10576943_10202958901153708_9056867125108008907_nEventually we reached the checkpoint. It was dark now. The checkpoint was at a cottage or farm. We got briefed with instructions: split the 100lb sandbag into four 25lb sandbags. We were also told that we could build a fire with the rest of the teams if we wanted to. Mike helped others make the fire so Paul could warm up and dry off. I hung my trousers up to dry too, so I’d have them for the rest of the night. Ben and I started to make some sandbags. After about half an hour we had four sandbags and drier clothes. Then we left for the next checkpoint. We had to walk through a little Welsh village, and it was about 1am, which seemed to be when all the pubs closed. We encountered several drunk people on our route. They were entertaining to say the least. Then, we got lost… We were on some trails for a long time, and they didn’t seem to match up to where thought we were on the map. I remember thinking what would happen if we were lost, with no phones, and nowhere near civilization. Thankfully I didn’t have to find out the answer as we stumbled across a Wales Coast Path sign. I breathed a sigh of relief.

What happens next is a little fuzzy in my memory. We came across Rob at a checkpoint where we had to use our 1/2” chisels to chisel into a huge block of concrete that contained our next clue. It took a little while but we did it. The clue was coordinates to our next checkpoint. So off we went.

Now it was roughly 22 hours into the race. We were cold, wet, and sore. But we were still smiling and laughing. We followed the path to a ravine. There was a small beach and the path seemed to end abruptly. The other two teams were there. They couldn’t seem to find the way and they had been there for almost 2 hours. We all walked along the coast to see if the trail was around the side. The cliffs were huge! I thought to myself that even if there was a path there I wasn’t sure I’d want to climb up it, it looked so dangerous. After about ten minutes we decided there was no path there. There was a small trail opposite the trail we arrived on. Our team decided to follow it. It was the correct trail. Paul was in a lot of pain and slowing down, but he still kept moving with the team. Team 1 and Team 3 arrived at a fork in the trail. My team went right, and the other team went left. Turns out the right path was the correct way and we ended up far ahead. Eventually we found the next (and final – but we didn’t know it at the time) checkpoint. We were first to arrive and we cracked on with the challenge. In the sand there were three 8ft tubes sticking out. The tubes had holes from top to the bottom. Inside the tube, at the bottom, was a small plastic ball, which floated, that had the next clue on. We were told the tubes could not be moved, and that we had to float the plastic ball to the top to retrieve it. We started by taping up all the holes. We took one of the empty sandbags and filled it with seawater and all worked together pouring it into the tube. It was then that we realized the tube had no bottom. The water was flowing into the sand almost immediately after pouring it. We had various ideas, from trying to push the float up with sticks through the holes, to digging underneath the tube (which we weren’t allowed to do). After about 20 minutes the next team arrived. We hadn’t made much progress. Both of the teams were trying things with no luck. My team decided to tape a needle onto the edge of the stick and try to spear the float. It didn’t work, so we decided to use a knife. Team 3 next to us was also trying the knife method. It worked and they were the first to finish. Team 2 arrived. At this point Paul was done. He had pushed himself to the limit to remain with the team but couldn’t go on any further. We all said our farewells. I wish he had stayed; we were so close to the end. Hindsight is 20/20. But we didn’t know how close we were, for all we knew we could have another 5-10 mile walk, or a swim, or any a million burpees. It could have been anything. Team 1 cracked on with the pipe. I climbed on Ben’s shoulders and Mike passed me a spear made out of two sticks lashed together with a knife on the end. I tried a couple of times but I couldn’t seem to pierce the float. The “spear” wasn’t straight and the tube was too narrow to be able to see where to spear. We were almost about to try something else but I thought I’d give it one more shot. As I pulled up the spear I was thinking to myself “please let me have got it, please let me have got it”. When I saw that blue float I actually screamed with excitement. I was so happy! On the float it said, “pay point”. As we were next to a car park we ran towards the parking meters. None of us could find anything. Turns out the local bin men had removed the box we were looking for. Thankfully Karl was able to get the box back before they left. In it was a wooden block. We had collected three other wooden items throughout the race. Two wooden blocks and two wooden cylinders. The RD’s told us the blocks fit together and we had to build an item out of them. We were given some screws and got to work. Then we were done. It was over. The structure we had built became our trophy, finished off with glow in the dark spray. Team 1 cracked open the victory beer we’d been carrying for about 10 hours and shared it amongst the three of us, and high fived each other.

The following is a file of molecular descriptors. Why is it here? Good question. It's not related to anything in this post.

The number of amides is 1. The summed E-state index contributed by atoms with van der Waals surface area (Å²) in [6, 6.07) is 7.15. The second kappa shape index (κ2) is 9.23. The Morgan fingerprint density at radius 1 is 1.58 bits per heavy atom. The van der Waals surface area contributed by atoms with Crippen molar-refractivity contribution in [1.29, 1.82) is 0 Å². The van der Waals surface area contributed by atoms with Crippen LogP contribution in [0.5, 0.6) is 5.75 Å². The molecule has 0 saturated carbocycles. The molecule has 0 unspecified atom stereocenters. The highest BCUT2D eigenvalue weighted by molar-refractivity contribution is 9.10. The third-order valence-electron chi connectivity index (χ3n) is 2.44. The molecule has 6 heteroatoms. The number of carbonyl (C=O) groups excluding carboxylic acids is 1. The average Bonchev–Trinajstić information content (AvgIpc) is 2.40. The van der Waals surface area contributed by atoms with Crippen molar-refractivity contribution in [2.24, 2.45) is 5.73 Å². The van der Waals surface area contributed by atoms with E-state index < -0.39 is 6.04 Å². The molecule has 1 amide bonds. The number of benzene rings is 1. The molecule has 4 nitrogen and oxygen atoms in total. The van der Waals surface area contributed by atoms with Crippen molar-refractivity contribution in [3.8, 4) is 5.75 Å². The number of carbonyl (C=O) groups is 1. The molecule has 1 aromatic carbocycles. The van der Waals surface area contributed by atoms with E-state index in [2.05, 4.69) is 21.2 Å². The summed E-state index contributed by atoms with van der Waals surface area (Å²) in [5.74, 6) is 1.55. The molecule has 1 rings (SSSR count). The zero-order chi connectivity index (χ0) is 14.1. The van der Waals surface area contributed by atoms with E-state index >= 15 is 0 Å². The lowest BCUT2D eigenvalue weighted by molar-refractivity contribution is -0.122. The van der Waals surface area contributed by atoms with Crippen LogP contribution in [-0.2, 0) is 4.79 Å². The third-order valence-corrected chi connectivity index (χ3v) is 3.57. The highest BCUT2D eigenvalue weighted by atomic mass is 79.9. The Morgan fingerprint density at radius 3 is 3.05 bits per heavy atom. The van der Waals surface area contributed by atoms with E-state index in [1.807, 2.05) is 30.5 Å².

I left this race with new friends and time spent with good friends, other survival runners. We had been going from 6am on Saturday and it finished 27 hours later. We covered somewhere between 45 and 60 miles. We’d been wet, sore, muddy, frustrated, ecstatic, miserable, and happy together. I had gone into this event with no expectations. I was just happy that the guys over at Primal Events were putting on any event at all. The race was difficult, but so well planned that I could have been fooled into thinking they had spent 6 months planning it, not just two weeks. Surprisingly my team finished in 2nd place. It was quite unexpected. All along we had just wanted to have fun and do stupid things, like carrying a 100lb sandbag for 5+ miles. We were never in the race mindset. We had also been in last place for the majority of the event. I was so happy to have the team that I did. Karl, Ben, and Rob did a phenomenal job organizing this race. I would do any of the Primal Events in a heartbeat. I can only hope that they put on another race like this one.